According to Electrosensitivity UK, electro-sensitivity, and its more severe form electro-hypersensitivity, can be defined as sensitivity to electro-magnetic fields (EMFs) and microwave radiation. Some people are sensitive to certain kinds of EMFs and/or microwave radiation, others to all.
Symptoms of electro-sensitivity
Common symptoms include physical (headaches, skin rashes and irritations, pain in the chest, pelvis, limbs and joints, nausea and fatigue), behavioural (irritability and tearfulness) and cognitive (poor concentration and short term memory loss). Heavy nosebleeds have also been reported.
For a full list of symptoms and information on radio-frequency sickness, click here.
What are the sources of EMFs and microwave radiation?
EMFs are present in common household appliances including electric cookers, fridges and washing machines, as well as computers and TVs and in household wiring. External sources of EMFs in the environment include electricity pylons and overhead powerlines.
Sources of microwave radiation include the more obvious microwave ovens, along with mobile phone masts and Wi-Fi , as well as all wireless devices, including laptops, tablets and computers, digital baby monitors, cordless phones, mobile phones and smart meters.
Is electro-sensitivity an illness?
The World Health Organisation (WHO) does not currently recognise electro-sensitivity (ES) as a medical condition, while acknowledging that further research needs to be done. However, countries around the world including Sweden and Spain now recognise the condition as a functional impairment.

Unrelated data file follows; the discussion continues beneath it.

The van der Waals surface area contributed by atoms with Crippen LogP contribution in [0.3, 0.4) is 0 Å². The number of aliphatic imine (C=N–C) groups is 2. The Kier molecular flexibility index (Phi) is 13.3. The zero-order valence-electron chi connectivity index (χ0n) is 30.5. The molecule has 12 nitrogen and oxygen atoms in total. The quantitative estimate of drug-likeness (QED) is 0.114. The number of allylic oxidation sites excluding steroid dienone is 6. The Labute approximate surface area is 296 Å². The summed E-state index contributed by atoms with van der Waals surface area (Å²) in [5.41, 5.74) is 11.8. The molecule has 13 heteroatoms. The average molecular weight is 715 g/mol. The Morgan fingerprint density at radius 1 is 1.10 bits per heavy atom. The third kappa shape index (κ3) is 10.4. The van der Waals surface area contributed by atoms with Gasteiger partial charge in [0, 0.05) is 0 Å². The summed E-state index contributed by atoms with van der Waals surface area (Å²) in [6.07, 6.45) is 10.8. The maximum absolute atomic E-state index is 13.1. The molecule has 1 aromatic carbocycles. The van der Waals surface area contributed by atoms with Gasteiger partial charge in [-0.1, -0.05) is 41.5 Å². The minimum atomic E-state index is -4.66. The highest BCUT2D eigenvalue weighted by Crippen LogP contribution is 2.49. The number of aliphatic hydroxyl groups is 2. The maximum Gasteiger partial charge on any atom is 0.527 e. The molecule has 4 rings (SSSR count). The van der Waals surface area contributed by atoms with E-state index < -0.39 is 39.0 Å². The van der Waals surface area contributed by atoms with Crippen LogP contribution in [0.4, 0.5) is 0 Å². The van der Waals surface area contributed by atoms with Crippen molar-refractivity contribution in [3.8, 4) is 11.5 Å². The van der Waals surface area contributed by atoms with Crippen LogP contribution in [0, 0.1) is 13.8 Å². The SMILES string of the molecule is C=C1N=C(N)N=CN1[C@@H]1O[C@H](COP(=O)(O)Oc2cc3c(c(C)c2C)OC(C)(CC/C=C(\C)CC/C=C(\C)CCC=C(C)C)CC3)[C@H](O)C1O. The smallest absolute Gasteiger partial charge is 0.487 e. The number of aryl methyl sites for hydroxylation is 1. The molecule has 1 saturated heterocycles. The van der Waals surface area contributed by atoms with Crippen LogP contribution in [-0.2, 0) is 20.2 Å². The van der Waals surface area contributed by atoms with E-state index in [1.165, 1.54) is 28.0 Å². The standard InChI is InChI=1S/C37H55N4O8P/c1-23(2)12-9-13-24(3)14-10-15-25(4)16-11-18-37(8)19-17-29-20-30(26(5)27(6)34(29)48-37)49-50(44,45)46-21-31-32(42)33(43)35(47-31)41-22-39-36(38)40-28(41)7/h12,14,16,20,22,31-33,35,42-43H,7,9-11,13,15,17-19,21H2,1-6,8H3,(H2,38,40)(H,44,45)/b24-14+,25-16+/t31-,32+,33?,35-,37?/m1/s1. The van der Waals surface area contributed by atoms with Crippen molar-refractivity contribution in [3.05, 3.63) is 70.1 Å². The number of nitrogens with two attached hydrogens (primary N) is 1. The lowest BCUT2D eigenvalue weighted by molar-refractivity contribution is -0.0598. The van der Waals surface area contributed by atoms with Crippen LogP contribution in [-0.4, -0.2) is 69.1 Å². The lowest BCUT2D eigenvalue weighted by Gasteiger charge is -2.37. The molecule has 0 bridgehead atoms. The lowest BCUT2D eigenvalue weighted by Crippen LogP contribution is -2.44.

In November 2015, a groundbreaking study led by a French oncologist (cancer specialist) showed there were measurable biological effects from microwave exposure in humans with electro-sensitivity.
The same year, 30 doctors and scientists who are experts in this field issued a joint statement: the Brussels International Scientific Declaration on Electromagnetic Hypersensitivity and Multiple Chemical Sensitivity, recognising EHS as a medical condition which is on the rise, and calling for the World Health Organisation to update its guidance.
Who suffers from ES/EHS?
According to both Electrosensitivity UK and doctor-led campaign group Physicians' Health Initiative on Radiation & Environment (PHIRE), approximately 30% of the population experience some form of electro-sensitivity.
So in a class of 30 children, you would expect about 9 of them to have some physical, cognitive or behavioural effects from Wi-Fi in the classroom environment. Click here for more information.
The more severe electro-hypersensitivity (EHS) affects 3% of the population. EHS was cited as the cause of the tragic suicide of 15 year-old schoolgirl Jenny Fry.
See also Fiona's story
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